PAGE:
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BIMSTEC,  turning reality into ritual

Published : Wednesday, 12 September, 2018 at 12:00 AM  Count : 227

BIMSTEC,  turning reality into ritual

BIMSTEC,  turning reality into ritual

Does it prove to say that bilateralism is becoming more enviable success over the much talked about regional integration or so to say cooperation, particularly when we see South Asia from the ambit of regional cooperation? Even trilateral efforts get fruitful construct, not to speak of bilateralism. Not only political diversity, mistrust among the states and their anchoring with diverse regional and global big and would be big powers for individual interest predominates the determining of the fate of regional cooperation.

After the cancellation of the SAARC summit in Islamabad in 2016 for political reason, the leaders of South and South East Asian seven countries, see BIMSTEC to some extent to be a forum at least to ventilate common concern over poverty, connectivity, climate change, market integration, power cooperation and fighting against terrorism etc. repeatedly without having no information of a bit of success. It has become a ritual congregation with main thrust going to bilateral meet on the side line. Fourth summit held in Kathmandu will not be off the trend due to frustrating history of regional efforts in South Asia.

On the other, bilateral and trilateral get boost. One has to see India building a multi modal transport project on the Kaladan River in Myanmar and a highway connecting north eastern state of Manipur to Thailand through Myanmar. India was already engaged in several bilateral connectivity projects with Bangladesh, Nepal, Bhutan and Myanmar. These countries also signed the Asian railway and road connectivity network. Before the SAARC motor vehicle agreement (MVA) was proposed, the connectivity network in eastern South Asia was already put in place.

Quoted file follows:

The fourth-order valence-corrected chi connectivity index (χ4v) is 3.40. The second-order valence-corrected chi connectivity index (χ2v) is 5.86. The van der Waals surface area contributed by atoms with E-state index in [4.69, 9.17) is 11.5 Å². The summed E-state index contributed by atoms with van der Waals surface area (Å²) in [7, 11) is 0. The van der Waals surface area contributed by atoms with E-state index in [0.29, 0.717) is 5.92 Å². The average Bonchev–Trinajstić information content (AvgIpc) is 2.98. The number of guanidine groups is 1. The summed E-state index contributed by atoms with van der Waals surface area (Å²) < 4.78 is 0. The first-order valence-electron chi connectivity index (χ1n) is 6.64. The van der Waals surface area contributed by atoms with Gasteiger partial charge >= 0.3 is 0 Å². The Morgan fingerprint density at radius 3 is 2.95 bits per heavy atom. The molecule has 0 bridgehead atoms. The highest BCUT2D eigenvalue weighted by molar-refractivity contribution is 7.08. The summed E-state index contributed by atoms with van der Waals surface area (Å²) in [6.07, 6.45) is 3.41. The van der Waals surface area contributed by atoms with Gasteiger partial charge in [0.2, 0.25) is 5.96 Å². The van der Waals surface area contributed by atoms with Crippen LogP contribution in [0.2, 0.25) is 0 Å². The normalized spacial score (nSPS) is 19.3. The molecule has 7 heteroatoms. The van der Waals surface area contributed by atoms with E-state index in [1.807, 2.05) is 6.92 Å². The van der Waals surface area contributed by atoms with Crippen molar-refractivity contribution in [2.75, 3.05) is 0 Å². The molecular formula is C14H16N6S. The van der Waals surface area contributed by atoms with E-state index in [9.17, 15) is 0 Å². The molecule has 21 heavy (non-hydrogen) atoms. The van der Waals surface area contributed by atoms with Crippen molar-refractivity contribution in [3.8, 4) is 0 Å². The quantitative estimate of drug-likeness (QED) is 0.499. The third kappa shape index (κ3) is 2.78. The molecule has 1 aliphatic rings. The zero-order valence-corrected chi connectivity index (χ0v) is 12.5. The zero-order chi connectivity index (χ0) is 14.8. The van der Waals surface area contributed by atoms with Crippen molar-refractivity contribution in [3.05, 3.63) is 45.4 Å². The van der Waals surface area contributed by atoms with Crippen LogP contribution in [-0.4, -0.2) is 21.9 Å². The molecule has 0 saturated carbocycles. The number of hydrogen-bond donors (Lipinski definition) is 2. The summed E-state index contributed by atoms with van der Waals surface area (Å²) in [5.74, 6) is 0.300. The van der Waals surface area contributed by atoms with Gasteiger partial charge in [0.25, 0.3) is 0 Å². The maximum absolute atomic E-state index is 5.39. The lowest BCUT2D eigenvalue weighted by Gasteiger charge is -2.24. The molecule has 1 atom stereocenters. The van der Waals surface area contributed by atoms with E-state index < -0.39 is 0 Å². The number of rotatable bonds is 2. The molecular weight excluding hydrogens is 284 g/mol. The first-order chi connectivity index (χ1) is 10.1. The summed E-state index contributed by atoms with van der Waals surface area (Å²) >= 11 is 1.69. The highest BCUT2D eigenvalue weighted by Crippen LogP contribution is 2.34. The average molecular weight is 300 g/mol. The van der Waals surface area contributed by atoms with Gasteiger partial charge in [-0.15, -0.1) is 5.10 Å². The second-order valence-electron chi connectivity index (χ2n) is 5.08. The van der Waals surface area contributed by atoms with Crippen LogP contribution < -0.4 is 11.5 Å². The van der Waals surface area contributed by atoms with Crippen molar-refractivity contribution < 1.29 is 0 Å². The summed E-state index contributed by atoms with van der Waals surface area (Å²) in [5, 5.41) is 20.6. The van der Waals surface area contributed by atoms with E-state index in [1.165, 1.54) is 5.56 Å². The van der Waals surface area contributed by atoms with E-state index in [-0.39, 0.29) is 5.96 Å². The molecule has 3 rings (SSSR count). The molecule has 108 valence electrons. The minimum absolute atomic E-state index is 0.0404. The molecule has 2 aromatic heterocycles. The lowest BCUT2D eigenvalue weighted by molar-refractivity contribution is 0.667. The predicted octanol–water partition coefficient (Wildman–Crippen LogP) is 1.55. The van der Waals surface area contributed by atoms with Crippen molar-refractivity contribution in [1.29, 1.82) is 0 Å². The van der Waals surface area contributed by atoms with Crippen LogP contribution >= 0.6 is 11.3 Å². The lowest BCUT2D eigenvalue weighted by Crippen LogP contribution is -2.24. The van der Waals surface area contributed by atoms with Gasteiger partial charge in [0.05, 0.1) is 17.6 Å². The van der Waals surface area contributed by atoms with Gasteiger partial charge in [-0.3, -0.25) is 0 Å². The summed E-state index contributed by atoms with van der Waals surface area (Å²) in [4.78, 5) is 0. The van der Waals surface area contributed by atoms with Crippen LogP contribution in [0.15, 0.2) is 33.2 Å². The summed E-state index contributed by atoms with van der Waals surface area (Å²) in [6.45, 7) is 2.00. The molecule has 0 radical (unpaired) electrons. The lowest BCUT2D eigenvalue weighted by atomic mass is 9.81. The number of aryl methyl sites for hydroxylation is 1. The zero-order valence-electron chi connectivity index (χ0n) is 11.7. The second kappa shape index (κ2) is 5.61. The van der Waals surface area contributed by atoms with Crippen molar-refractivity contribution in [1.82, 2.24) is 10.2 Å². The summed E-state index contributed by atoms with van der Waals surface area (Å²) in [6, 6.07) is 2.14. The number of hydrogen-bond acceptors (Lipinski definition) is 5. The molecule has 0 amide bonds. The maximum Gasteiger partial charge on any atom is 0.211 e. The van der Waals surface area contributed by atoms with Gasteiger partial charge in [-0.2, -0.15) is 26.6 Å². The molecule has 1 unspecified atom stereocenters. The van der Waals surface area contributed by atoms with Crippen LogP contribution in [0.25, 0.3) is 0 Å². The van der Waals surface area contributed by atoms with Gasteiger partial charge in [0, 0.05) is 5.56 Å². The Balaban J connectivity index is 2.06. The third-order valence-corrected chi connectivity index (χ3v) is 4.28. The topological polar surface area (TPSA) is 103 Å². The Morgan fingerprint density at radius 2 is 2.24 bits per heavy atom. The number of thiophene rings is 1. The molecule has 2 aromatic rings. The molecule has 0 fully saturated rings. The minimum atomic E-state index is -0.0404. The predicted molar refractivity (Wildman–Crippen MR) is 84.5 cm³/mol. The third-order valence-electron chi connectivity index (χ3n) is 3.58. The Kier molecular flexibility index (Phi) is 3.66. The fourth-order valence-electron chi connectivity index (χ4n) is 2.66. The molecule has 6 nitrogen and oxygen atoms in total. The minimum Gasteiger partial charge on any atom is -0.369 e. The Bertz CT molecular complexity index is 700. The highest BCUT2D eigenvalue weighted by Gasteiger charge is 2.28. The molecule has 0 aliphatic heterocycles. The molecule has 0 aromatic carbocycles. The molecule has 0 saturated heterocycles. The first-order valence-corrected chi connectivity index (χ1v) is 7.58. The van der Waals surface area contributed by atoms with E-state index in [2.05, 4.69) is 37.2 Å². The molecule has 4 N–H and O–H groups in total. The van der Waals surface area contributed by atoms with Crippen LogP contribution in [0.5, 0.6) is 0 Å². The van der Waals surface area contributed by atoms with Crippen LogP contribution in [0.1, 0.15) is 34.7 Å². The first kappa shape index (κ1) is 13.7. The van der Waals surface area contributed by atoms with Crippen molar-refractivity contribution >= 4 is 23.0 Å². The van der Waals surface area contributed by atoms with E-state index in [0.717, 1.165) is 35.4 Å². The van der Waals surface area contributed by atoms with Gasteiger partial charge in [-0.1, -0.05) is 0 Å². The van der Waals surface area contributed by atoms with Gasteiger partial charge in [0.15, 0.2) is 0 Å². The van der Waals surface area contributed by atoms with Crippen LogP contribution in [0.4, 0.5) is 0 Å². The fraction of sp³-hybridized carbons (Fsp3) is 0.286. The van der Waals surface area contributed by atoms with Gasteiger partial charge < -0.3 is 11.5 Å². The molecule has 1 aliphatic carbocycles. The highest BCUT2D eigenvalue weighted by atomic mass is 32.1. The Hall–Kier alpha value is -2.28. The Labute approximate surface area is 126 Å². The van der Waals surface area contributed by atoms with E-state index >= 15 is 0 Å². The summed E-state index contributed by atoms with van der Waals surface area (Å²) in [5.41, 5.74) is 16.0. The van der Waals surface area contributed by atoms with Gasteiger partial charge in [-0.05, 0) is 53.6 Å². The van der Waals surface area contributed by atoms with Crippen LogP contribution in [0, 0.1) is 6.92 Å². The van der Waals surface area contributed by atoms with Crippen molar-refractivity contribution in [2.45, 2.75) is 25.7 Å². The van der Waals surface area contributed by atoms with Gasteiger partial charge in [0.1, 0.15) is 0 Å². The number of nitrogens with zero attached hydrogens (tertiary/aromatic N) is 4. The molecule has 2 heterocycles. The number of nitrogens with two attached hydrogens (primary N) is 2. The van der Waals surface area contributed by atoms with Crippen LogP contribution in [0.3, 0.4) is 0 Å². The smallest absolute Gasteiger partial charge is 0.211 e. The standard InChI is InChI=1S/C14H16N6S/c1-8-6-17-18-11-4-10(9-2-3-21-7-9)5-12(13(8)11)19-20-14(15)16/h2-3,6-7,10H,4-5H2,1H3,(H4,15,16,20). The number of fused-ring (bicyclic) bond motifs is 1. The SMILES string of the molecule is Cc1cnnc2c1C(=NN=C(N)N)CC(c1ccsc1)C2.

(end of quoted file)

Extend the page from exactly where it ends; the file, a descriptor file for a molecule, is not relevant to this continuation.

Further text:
The fourth summit was held in Kathmandu after a lapse of four years. The last summit was held in Naypyidaw in Myanmar in 2014. It was started its stride in 1997 in Thailand. In 2017, it has completed 20 years of its journey. So fourth summit in 20 years does not give any hopeful message for an organization. Since its journey BIMSTEC has been fighting to take off as its member states were anchoring with other regional organizations that were seen as viable at that point of time.

Though BIMSTEC has reinvented itself over the period of time after it was established as Bangladesh, India, Myanmar, Srilanka, Thailand economic cooperation. As these countries focused on economic cooperation in the eastern South Asia and were emphasizing on connectivity as a vehicle of development, the idea to include Nepal and Bhutan into the BIMSTEC fold gained ground.

These two countries joined the organization in 2004. Though the countries of the region were keen to forge close economic ties, it lacked political will. Apparently it seems that in between SAARC, ASEAN, and BIMSTEC is perhaps losing its ground. Since SAARC and ASEAN are getting more priority as regional cooperation organizations. Delay in establishing secretariat that is in 2014 in Dhaka and appointing secretary general from Sri Lanka fuelled the perception for its having less priority. But its sudden rise is linked by many analysts to the failure of Kathmandu SAARC summit to conclude the much awaited SAARC Motor Vehicle Agreement (MVA) and later cancellation of Islamabad summit for political reason.